When Wright State University engineering and business student Bridget Fricke agreed to help build a rainwater-collection system to nourish a vegetable garden for children from low-income families, she didn’t know it would make her a master at maneuvering excavating machines.
The hard, compacted soil at the site made digging difficult, forcing Fricke and her team to go mechanical.
“We’ve actually all learned how to drive a Bobcat. It’s kind of cool,” she said. “And when we’re digging holes for posts, it takes a really long time. We have to wet the soil before we dig.”
The Engineers Without Borders project, which is taking shape next to a church in Trotwood, involves making a stand and a roof for a 1,000-gallon tank. The team has been working on the project for about 18 months.
The roof will collect the rainwater and funnel it into the tank. The water will then be used to irrigate the garden, with the vegetables given to children on school lunch programs that are not available during the summer.
For Fricke, it is a way to use her engineering skills to help the community. And doing things for the betterment of others is nothing new to her.
For her senior capstone project at Wright State, Fricke and her teammates designed a prosthetic foot and used 3-D printing to make it. The benefit is that such a prosthetic can be easily replaced if it breaks.
“Trying to mimic the motion of the human body with a prosthetic is difficult,” she said.
The challenge was to find a material strong enough to support a body’s weight, but flexible enough to not inhibit the natural walking motion of the person. 3-D printing was used to additionally allow for customization of the prosthetics. For example, for people who invert their feet when they walk, a customized prosthetic can be made that takes that into account.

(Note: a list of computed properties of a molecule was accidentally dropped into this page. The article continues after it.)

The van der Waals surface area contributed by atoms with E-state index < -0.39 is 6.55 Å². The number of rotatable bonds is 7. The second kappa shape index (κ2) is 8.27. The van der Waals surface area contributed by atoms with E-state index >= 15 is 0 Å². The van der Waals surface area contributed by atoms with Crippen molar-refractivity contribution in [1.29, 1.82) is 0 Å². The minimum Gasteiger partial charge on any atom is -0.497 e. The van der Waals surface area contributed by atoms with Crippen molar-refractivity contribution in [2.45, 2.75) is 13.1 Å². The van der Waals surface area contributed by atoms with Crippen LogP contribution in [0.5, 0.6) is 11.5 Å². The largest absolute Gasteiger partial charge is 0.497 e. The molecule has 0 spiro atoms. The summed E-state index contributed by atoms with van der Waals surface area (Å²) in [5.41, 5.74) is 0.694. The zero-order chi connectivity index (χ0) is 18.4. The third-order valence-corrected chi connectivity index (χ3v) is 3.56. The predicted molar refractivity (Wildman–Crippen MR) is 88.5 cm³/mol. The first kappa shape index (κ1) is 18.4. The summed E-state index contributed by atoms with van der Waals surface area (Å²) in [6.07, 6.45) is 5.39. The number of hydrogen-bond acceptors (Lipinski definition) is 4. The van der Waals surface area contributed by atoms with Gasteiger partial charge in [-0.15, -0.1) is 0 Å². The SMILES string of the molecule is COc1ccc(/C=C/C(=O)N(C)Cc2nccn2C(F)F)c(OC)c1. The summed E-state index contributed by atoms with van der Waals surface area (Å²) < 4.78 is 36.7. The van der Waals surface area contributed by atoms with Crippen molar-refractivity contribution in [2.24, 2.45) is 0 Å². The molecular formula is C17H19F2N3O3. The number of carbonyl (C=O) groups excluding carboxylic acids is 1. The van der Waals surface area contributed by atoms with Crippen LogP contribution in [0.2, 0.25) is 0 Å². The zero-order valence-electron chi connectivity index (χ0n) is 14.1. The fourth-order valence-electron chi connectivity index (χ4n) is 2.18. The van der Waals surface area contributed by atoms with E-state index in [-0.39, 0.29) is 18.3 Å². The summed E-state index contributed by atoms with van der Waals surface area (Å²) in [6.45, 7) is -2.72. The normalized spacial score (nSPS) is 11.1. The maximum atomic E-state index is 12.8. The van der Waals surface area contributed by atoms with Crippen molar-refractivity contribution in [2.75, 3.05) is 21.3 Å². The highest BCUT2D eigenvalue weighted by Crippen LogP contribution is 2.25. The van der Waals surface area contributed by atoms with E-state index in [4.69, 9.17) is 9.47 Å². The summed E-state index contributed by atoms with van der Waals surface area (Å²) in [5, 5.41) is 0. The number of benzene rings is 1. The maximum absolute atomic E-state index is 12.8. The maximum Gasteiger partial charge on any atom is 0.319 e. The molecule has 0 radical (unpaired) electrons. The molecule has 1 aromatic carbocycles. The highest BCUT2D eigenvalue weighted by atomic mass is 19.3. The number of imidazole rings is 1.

The group identified Nylon-12 as the ideal material because it is strong and has just the right amount of flexibility.
Fricke grew up in Centerville. She graduated from Centerville High School in 2012 and enrolled at Wright State, majoring in biomedical engineering.
Fricke had always been strong in science and math and was also interested in health care, at one time thinking of pursuing medical school.
“Biomedical engineering was the intersection of both of those things — a passion for medicine and engineering,” she said.
Fricke earned her bachelor’s degree in biomedical engineering in 2016 and is working on her master’s degree in engineering innovation and entrepreneurship.
In addition to Engineers Without Borders, she is a member of the Society of Women Engineers, is a teaching assistant and interns at Illumination Works, a Beavercreek-based data analytics company for which she does marketing and business development.
Fricke’s career goal is to start her own biomedical company, making prosthetics or medical devices.
“I would still have a focus on medical devices, but also an entrepreneurial side,” she said.